Exeter is home to over 1,000 teenagers, some of whom hook up and have sex. The school’s heterocentric visitations policy states that faculty permission is necessary to visit a dorm room of a student of the opposite gender within allotted hours; as you might expect, that rule is broken 10 times more than a plate is in the dining hall. Garnering over 50 percent student body participation, a 2014 school-wide survey conducted by the Exonian’s web board asked students, “Does Exeter have a ‘hook-up’ culture?” to which about 80 percent of participants answered, “Yes.”
With, on one hand, a policy that also states that the dorm room doors must be opened during such visits—essentially ruling out sex as an option during visitations—and on the other, a jack-o-lantern of free, accessible condoms in the health center lounge, students often accuse Exeter of implicitly encouraging “illegal” visitations, or sex in a hush-hush way. In the case of a dorm room experience that even begins to skew uncomfortable, the strict visitations policy encourages students to stay rather than eject themselves; leaving—even if the interaction progresses towards violence—might attract negative faculty attention and thus punishment, two things that high-achieving teenagers will go to great lengths to avoid.
But even more troubling is the fact that—as my meeting with the Dean proved—many adults filling key leadership roles take issue with both the term “rape culture” and the idea that such a thing could exist in the first place. In student dorm leader meetings throughout the year, in which sexual assault continually surfaced as a pressing problem, many adults considered the term “too harsh,” or spoke about it patronizingly. A culture that forgives and facilitates rape, they implied, did not exist.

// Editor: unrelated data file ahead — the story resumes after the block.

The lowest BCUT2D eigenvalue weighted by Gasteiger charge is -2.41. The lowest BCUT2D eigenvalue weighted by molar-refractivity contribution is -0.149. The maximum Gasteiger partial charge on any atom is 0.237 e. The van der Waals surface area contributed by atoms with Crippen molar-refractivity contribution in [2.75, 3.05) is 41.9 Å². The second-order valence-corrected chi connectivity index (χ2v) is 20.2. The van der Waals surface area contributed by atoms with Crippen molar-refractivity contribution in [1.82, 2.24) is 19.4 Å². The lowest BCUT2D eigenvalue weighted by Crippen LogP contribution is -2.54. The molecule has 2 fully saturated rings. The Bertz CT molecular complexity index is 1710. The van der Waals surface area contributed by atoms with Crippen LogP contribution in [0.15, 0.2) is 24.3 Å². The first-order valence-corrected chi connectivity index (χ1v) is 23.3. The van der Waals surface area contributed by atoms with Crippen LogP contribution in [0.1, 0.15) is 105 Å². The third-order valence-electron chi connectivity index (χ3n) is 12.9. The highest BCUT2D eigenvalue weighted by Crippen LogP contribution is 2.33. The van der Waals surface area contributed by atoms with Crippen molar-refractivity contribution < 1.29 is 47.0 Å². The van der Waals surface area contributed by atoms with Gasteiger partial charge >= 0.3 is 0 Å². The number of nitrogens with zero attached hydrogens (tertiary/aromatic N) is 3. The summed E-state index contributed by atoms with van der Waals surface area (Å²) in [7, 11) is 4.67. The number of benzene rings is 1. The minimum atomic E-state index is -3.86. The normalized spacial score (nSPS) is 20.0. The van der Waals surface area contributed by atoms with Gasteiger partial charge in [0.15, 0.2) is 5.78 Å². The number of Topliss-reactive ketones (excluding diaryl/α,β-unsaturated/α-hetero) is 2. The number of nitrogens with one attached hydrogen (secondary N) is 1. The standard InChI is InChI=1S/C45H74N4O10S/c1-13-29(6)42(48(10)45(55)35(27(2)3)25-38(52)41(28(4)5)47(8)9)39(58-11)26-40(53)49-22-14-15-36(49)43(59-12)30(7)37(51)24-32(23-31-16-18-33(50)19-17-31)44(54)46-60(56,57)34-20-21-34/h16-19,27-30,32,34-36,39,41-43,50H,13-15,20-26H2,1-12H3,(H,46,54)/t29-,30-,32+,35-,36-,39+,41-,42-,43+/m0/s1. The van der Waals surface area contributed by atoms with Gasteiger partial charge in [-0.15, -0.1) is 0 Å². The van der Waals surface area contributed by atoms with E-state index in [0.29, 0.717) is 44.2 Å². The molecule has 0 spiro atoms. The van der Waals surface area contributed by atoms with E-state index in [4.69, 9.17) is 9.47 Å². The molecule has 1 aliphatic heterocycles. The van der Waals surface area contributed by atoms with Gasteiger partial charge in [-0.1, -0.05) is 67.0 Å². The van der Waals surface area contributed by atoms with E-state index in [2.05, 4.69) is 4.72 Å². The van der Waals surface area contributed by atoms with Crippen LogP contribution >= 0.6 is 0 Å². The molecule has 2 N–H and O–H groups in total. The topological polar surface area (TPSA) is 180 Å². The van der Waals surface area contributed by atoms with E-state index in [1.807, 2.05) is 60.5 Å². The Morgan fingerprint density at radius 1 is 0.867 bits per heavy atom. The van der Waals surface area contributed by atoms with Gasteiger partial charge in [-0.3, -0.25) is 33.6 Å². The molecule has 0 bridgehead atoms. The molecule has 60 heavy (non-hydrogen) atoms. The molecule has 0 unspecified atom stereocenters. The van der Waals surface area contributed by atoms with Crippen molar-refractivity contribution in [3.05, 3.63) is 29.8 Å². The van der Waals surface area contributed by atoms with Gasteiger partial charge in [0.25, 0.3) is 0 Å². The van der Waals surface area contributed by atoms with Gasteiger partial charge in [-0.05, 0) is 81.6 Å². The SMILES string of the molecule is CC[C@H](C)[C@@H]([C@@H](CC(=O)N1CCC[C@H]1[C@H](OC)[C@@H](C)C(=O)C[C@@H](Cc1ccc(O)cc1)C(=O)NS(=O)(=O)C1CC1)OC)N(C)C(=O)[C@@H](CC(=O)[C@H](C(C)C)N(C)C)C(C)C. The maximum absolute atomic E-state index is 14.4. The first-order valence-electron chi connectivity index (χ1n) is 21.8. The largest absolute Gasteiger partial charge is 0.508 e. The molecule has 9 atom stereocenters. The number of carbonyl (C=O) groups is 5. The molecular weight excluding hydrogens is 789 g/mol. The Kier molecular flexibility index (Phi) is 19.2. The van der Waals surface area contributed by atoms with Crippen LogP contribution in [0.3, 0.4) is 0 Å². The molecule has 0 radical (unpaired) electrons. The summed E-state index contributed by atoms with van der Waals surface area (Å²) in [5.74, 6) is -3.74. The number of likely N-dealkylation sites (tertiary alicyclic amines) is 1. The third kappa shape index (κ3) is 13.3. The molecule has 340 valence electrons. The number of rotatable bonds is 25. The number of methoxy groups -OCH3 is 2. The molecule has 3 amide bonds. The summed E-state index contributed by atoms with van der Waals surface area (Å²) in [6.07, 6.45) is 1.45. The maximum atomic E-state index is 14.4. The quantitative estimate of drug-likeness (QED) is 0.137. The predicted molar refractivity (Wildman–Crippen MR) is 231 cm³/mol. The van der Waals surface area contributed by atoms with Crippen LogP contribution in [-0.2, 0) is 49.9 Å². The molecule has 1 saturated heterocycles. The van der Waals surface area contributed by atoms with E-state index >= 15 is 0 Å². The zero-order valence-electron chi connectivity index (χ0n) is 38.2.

For example, in my all-girls dorm of 40 ninth through twelfth-graders, fellow senior residential leaders and I asked about bringing up sexual assault at the beginning-of-the-year dorm meeting, but were discouraged, as “not to scare younger girls about something that probably wouldn’t even happen.”
A friend in another girls’ dorm revealed that her seniors had gotten in trouble with their faculty for bringing up sex talks to their underclassmen; a third girls’ dorm was able to get faculty support for such talks, but reported that there was an alarming emphasis on past sexual assault reports and how they’d been “mishandled.” Friends in multiple boys’ dorms admitted they rarely, if barely, touched the topic of sexual assault at all.
On campus at Exeter this spring, there was a May showing of the college campus sexual assault documentary The Hunting Ground. It was only open to seniors enrolled in specific gender-studies classes, so I had to email for special permission to attend the small gathering. During the Q&A that followed it, a dorm mate and I approached a second Dean to note some new concerns with sexual assault; she told us to contact her privately, then subsequently bumped our meeting to a later date, then asserted surprise when we explained our frustration with dorm issues regarding sexual assault education and prevention. She “wasn’t aware” of this conflict, she said.
Exeter’s sexual health curriculum is currently composed of a spring trimester class that meets twice a week during freshman or sophomore year. But, of course, condoms and videos of live birth aren’t equivalent to serious conversations regarding sexual assault. A new class is being added the spring of 2016, required for seniors before they head off to college—but in the middle, there’s very little. There’s an annual assembly in which the Academy hires an outside performance group to light-heartedly speak on physical intimacy, a display that garners mostly laughs, especially from the very groups of individuals who are the same ones attempting to humiliate and patronize students like Feminist Union leaders, as well as the students involved in awareness campaigns. The few instances in which more serious approaches are taken by the school are telling, and troubling. An assembly speaker visited last fall to address cyberbullying, but she instead spent the entire lecture clarifying the legal implications for an accused party; little to no emphasis was placed on the morals of online harassment, whose sexual component is often primary.